Twins Manager Rocco Baldelli didn’t seem too concerned about the play after the game. Minnesota might not have other options in the outfield either with Max Kepler continuing to be banged up. Rosario is back in the line-up on Thursday night, but maybe it’s time for Baldelli to send a message.

Do you think Rosario should have been benched? Leave a COMMENT and start the discussion.


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90 Comments

Obviously, no. Of course not. Rosario is and has been one of the best players on the team. And his bat is finding the power stroke at exactly the right time, when the other two starting outfielders are absent. He got thrown out at third, trying to stretch an easy double into a triple. I don't have any issue with that. I do have issues with him lazily running to ground balls into the left field corner. Whether he is or not, he comes off pretty cocky. But he's turned into a hell of a ballplayer. And I think something not mentioned much in this thread is the importance of him in the clubhouse. I believe that a lot of the success of this years team is a result of chemistry. Just watching these guys, they seem to feed off of each other. And every single time, Rosie is right in the middle of it. Every single time. Unfortunately the fact is, you put up with the antics when he's producing and especially when we are winning. And I don't think his negatives have really outweighed the positives. He's come up with a lot of big hits and big plays. He's developed into a legitimate middle of the order bat and has a right field arm in left. Playing left field and batting cleanup, Eddie Rosario.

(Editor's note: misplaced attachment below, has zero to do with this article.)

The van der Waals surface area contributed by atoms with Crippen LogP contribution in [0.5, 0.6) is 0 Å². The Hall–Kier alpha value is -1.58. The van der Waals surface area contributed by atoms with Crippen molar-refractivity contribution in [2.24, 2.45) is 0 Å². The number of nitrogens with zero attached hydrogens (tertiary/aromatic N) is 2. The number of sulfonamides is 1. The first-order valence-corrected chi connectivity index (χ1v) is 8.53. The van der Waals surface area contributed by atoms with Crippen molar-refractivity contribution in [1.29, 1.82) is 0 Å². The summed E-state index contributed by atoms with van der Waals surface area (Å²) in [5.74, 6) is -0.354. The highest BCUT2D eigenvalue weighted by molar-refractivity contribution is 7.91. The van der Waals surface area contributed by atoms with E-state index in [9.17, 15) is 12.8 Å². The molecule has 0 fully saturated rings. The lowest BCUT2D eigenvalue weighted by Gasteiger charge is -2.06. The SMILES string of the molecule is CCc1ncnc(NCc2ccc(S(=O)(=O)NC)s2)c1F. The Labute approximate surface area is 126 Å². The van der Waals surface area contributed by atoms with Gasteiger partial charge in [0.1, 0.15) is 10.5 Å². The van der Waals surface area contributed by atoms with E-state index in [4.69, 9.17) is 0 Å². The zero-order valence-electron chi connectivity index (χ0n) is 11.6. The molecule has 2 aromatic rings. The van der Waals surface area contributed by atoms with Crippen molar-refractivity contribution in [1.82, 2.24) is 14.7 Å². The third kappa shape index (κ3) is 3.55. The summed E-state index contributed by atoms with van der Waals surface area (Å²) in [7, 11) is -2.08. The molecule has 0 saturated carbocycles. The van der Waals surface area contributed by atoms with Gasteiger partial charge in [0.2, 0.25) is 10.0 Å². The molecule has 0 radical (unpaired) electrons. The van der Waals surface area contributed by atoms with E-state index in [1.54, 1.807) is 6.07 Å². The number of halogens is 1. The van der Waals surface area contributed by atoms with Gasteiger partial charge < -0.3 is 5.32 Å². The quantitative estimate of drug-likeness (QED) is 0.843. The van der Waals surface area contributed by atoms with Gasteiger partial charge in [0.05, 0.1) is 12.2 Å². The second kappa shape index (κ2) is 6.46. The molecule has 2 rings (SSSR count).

• SQUIRREL likes this
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Only Here in Negative
Sep 20 2019 10:54 PM

 

 

 

 

And dragging injury into this is completely off base. 

 

Why is dragging injury into this off base? Eddie Rosario has dealt with nagging leg injuries all year. I think its worth thinking about that in contemplating why he might be gauging how hard he needs to run on a ball to the wall. I also think its entirely relevant when we explain why every player doesn't Pete Rose it every play. It isn't just laziness or lack of hustle - there are real injury concerns that come into play. You're going to tweak a hammy a certain percentage of times you run all out. If you can keep the number of times you sprint down, you'll be healthier.

 

It's not different than telling a pitcher they don't need to throw it as hard as they can each pitch or strikeout each batter. Finding ways to succeed without doing that is the name of the game.

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Only Here in Negative
Sep 20 2019 11:00 PM

 

 

Pete Rose seemed to always give every play his best. And please don't tell me he was this super-athlete. He was an average sized ballplayer that had a passion for the game. When you're getting paid millions of dollars off the backs of hard-working folks that come to see you, I would expect total hustle on every play. That doesn't mean you should be running into walls full-speed, but you should be running as fast as you possibly can to each and every base.